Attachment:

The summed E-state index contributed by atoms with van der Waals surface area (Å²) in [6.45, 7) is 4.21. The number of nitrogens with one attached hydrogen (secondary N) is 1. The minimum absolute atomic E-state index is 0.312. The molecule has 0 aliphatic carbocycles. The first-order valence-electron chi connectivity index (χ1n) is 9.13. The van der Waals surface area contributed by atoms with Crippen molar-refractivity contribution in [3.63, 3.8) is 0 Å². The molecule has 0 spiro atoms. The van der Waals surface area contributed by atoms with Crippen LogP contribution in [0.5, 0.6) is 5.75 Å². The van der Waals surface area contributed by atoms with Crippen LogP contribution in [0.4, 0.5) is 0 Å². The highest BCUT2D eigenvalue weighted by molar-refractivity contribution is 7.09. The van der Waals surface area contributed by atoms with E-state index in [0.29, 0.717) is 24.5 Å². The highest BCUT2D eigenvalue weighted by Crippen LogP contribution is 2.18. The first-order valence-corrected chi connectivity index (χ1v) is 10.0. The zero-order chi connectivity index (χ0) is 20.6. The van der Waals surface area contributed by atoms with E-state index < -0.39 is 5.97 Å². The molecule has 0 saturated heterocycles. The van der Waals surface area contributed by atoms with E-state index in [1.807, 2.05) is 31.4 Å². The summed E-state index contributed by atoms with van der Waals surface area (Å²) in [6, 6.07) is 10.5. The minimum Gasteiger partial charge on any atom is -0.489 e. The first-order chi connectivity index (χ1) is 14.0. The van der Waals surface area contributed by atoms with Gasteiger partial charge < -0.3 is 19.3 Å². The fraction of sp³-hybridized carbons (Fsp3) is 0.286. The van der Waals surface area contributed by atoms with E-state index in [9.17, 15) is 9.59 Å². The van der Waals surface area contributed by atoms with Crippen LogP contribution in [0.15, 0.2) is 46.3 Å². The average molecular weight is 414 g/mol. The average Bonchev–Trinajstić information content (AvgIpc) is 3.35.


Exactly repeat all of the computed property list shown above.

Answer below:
The summed E-state index contributed by atoms with van der Waals surface area (Å²) in [6.45, 7) is 4.21. The number of nitrogens with one attached hydrogen (secondary N) is 1. The minimum absolute atomic E-state index is 0.312. The molecule has 0 aliphatic carbocycles. The first-order valence-electron chi connectivity index (χ1n) is 9.13. The van der Waals surface area contributed by atoms with Crippen molar-refractivity contribution in [3.63, 3.8) is 0 Å². The molecule has 0 spiro atoms. The van der Waals surface area contributed by atoms with Crippen LogP contribution in [0.5, 0.6) is 5.75 Å². The van der Waals surface area contributed by atoms with Crippen LogP contribution in [0.4, 0.5) is 0 Å². The highest BCUT2D eigenvalue weighted by molar-refractivity contribution is 7.09. The van der Waals surface area contributed by atoms with E-state index in [0.29, 0.717) is 24.5 Å². The highest BCUT2D eigenvalue weighted by Crippen LogP contribution is 2.18. The first-order valence-corrected chi connectivity index (χ1v) is 10.0. The zero-order chi connectivity index (χ0) is 20.6. The van der Waals surface area contributed by atoms with E-state index < -0.39 is 5.97 Å². The molecule has 0 saturated heterocycles. The van der Waals surface area contributed by atoms with E-state index in [1.807, 2.05) is 31.4 Å². The summed E-state index contributed by atoms with van der Waals surface area (Å²) in [6, 6.07) is 10.5. The minimum Gasteiger partial charge on any atom is -0.489 e. The first-order chi connectivity index (χ1) is 14.0. The van der Waals surface area contributed by atoms with Gasteiger partial charge < -0.3 is 19.3 Å². The fraction of sp³-hybridized carbons (Fsp3) is 0.286. The van der Waals surface area contributed by atoms with E-state index in [9.17, 15) is 9.59 Å². The van der Waals surface area contributed by atoms with Crippen LogP contribution in [0.15, 0.2) is 46.3 Å². The average molecular weight is 414 g/mol. The average Bonchev–Trinajstić information content (AvgIpc) is 3.35.